Taxonomy [top]

Kingdom Phylum Class Order Family
Animalia Chordata Mammalia Carnivora Ailuridae

Scientific Name: Ailurus fulgens
Species Authority: F.G. Cuvier, 1825
Common Name(s):
English Red Panda, Lesser Panda, Red Cat-bear
French Panda Roux, Panda Éclatant, Petit Panda
Spanish Panda Chico, Panda Rojo
Ailurus styani Thomas, 1902

Assessment Information [top]

Red List Category & Criteria: Vulnerable C1 ver 3.1
Year Published: 2008
Date Assessed: 2008-06-30
Assessor(s): Wang, X., Choudhury, A., Yonzon, P., Wozencraft, C. & Than Zaw
Reviewer(s): Duckworth, J.W. (Small Carnivore Red List Authority) & Schipper, J. (Global Mammal Assessment Team)
This species is listed as Vulnerable because its population is estimated at less than 10,000 mature individuals with a continuing decline of greater than 10% over the next 3 generations (estimated at 30 years). The population decline in the last three generations (30 years) is estimated to be less than 30%, and therefore the species does not qualify under criteria A.
Previously published Red List assessments:
1996 Endangered (EN)
1994 Vulnerable (V)
1990 Insufficiently Known (K)
1988 Insufficiently Known (K)

Geographic Range [top]

Range Description:The distribution of Ailurus fulgens in the wild is poorly known, but its range is known to include Nepal, India, Bhutan, Myanmar, and southern China, with a disjunct population on the Meghalaya Plateau of northeastern India (Choudhury 2001). The westernmost limit of this species is from the Annapurana Range in Nepal, and the easternmost is from the Qing Ling Mountains of the Shaanxi Province in China. The distribution range of this species should be considered disjunct, rather than continuous (Roberts and Gittleman 1984). It is found from the southern part of the Gaoligong Shan on the Myanmar-China border (25ºN), to Minshan Mountains and upper Min Valley, Sichuan (33ºN) (Ellerman and Morrison-Scott 1966, Macdonald 1984, Corbet and Hill 1992, Choudhury 1997). Although Roberts and Gittleman (1984) record it as occurring only above 2,200 m, it can be found from 1,500 to 4,800 m, and on the Meghalaya Plateau it is found from 700 to 1,400 m (Choudhury 1997), sometimes as low as 200 m (Surajit Roy pers. comm.). Pradhan et al. (2001) found that this species' preferred altitudinal range in Singhalila National Park in eastern Himalayas was 2,800 to 3,100 m, and it was relatively more abundant between 2,800 to 3,600 m.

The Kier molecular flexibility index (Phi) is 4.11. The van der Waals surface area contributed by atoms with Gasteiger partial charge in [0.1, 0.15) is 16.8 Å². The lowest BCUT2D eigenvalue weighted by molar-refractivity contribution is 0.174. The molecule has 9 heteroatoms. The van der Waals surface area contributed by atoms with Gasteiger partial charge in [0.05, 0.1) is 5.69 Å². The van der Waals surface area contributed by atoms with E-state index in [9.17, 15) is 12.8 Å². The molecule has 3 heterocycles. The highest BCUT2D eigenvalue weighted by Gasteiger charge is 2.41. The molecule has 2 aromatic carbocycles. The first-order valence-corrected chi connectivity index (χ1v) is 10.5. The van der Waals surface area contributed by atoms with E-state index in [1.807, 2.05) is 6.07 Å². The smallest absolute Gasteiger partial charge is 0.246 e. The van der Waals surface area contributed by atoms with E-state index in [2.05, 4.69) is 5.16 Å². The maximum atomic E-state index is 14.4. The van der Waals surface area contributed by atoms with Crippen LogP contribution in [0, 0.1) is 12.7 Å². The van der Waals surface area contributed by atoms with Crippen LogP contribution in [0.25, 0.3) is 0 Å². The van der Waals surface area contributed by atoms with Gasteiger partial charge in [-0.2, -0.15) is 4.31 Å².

In China, the Red Panda is found in the Minshan, Qionglai, Liangshan, Bigger Xiangling, and Lesser Xiangling Mountains in western Sichuan, China (Wei et al.1999a, 1999b, 2000), but former assertions of occurrence in far southern Yunnan, in Xishuangbanna (e.g. Wang Yingxiang 1987) have not been corroborated (e.g. Wei Fuwen et al. 1998). It is believed to have gone extinct from the rest of its historical range in China, e.g. Guizhou, Gansu, Shaanxi, and Qinghai provinces (Wei et al. 1999).

In Myanmar it is known only from the northernmost state, Kachin, and is locally distributed even there (Than Zaw et al. in prep.).

The red panda was reported as occurring in northern Lao PDR by Deuve (1972) (citing Cheminaud 1942), though recent village interviews around Phongsali in 1996 and 2003–2004 yielded no positive indication of its occurrence. Additionally, re-examination of the historical basis for occurrence reveals significant internal inconsistencies and flaws. Hence, there is no evidence that red panda has ever occurred in Lao PDR, although it may still be found to occur there is future surveys (Duckworth et al. 1999; in prep).
Countries occurrence:
Bhutan; China; India; Myanmar; Nepal
Estimated area of occupancy (AOO) - km2:1000-10000,5000-7000
Continuing decline in area of occupancy (AOO):Unknown
Extreme fluctuations in area of occupancy (AOO):Yes
Estimated extent of occurrence (EOO) - km2:
Lower elevation limit (metres):1500
Upper elevation limit (metres):4800
Range Map:Click here to open the map viewer and explore range.

Population [top]